At the wedding of Mark Peters and Rhonda Jameson this past weekend, Pastor John Engle put himself in a difficult position after he began a portion of his speech with the phrase, “The wife’s role is to…” Attendants at the wedding confirmed later that they immediately knew whatever he was going to say next would be completely, 100% wrong.
The wedding had reportedly been going relatively smoothly up until that point, sources say. The words of welcome, opening remarks, and readings, had all been kind, if somewhat old-fashioned. Trouble began when Pastor John chose to make some sweeping generalizations about gender roles in marriage.
“As soon as he said ‘wife’ and ‘role’ in the same sentence, I was immediately like, ‘nuh-uh,’” said Tessa Rae, a friend of the bride. “There is no way what he’s about to say is gonna be accurate.”
Anyone hoping the good pastor would pull out of the nosedive he had plunged himself into found themselves sorely mistaken: From describing the wife’s duties as being “loyal”, “subservient”, and worst of all, “quiet”, sources say they watched the pastor dig himself deeper and deeper into his own hole.
The bride and groom, when questioned afterward, attempted to make concessions for their pastor.
“With small-town weddings, you always know there’s going to be some outdated philosophies,” said Rhonda. “But when he looked at me and started telling me what my role was going to be, I was like, oh no this is bad.”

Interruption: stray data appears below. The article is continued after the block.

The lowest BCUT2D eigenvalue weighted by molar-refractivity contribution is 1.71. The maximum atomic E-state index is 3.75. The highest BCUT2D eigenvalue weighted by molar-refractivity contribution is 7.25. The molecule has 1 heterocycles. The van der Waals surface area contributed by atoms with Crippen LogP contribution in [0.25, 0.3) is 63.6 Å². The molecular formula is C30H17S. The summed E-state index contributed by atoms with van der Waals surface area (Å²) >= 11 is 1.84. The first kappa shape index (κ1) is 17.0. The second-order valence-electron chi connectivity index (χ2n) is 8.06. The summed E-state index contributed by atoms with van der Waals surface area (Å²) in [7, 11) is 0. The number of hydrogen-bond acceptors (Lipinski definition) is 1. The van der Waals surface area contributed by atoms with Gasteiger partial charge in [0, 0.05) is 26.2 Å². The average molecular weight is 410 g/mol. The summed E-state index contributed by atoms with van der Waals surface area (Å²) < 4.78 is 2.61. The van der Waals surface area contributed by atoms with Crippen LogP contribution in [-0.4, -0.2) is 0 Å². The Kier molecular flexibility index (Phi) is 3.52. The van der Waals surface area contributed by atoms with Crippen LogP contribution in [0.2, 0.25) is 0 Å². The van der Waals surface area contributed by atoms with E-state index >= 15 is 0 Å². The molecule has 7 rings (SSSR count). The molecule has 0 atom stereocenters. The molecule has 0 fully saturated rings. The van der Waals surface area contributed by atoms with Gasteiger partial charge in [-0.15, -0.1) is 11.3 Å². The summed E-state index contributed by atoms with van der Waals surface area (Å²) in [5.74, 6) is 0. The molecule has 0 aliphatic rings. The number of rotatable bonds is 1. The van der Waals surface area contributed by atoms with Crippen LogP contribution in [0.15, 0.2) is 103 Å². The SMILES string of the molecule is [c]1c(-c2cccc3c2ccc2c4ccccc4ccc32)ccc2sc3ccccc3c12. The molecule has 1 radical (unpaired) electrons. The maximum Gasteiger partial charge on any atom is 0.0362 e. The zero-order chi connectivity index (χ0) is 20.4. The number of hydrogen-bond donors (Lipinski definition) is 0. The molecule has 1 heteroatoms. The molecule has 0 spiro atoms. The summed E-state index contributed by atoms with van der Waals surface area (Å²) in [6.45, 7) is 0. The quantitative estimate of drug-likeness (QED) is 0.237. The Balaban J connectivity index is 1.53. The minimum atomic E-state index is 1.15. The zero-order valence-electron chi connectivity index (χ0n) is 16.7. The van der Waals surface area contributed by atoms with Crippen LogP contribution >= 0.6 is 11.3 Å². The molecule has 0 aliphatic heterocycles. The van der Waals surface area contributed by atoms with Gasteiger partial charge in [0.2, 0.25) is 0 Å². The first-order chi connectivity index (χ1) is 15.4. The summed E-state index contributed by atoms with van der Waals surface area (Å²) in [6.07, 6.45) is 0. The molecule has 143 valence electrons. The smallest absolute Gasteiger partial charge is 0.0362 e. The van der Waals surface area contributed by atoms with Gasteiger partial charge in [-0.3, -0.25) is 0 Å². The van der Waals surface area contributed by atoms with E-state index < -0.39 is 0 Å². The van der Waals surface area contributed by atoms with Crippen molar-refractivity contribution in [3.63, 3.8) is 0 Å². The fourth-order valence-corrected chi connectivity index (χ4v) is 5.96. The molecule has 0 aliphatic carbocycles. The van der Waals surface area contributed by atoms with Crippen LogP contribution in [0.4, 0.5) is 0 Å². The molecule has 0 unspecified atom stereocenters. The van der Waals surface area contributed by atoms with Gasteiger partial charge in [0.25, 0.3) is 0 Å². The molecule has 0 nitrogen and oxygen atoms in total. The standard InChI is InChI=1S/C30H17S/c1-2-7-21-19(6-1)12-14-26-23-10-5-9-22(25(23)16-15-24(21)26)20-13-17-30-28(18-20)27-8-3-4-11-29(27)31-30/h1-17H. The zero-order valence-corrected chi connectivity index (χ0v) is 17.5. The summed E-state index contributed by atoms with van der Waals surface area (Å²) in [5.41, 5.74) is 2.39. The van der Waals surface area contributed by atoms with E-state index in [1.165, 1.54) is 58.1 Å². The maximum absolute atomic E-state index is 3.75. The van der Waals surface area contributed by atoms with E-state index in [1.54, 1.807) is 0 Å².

“It was brutal,” said Jenna Allen, Rhonda’s stepsister. “Everything he said after ‘wife’s role’ was more wrong than the thing he said before it.”
As the pastor pushed onward in his remarks, the audience grew restless and uncomfortable. After insisting the wife provide a comfortable home for her hard-working husband, he moved on to describe the husband’s duties.
“He said it’s my job to put bread on the table,” said the groom, Mark. “I’m like, man, it’s 2018. We’ve both got loans to pay off.”
As the speech wound to a close, the pastor slipped in some quick, easy jokes about how Rhonda needed to make sure Mark showed up to things on time, but how she should leave him alone on football Sundays. The response from the crowd was muted.
“We got out of there fast,” Rhonda said of the ceremony. “One because, you know, we were excited to be married. But also because we were afraid he’d think of some more duties from the 1950s that we’d have to promise to fulfill in front of our family and friends.”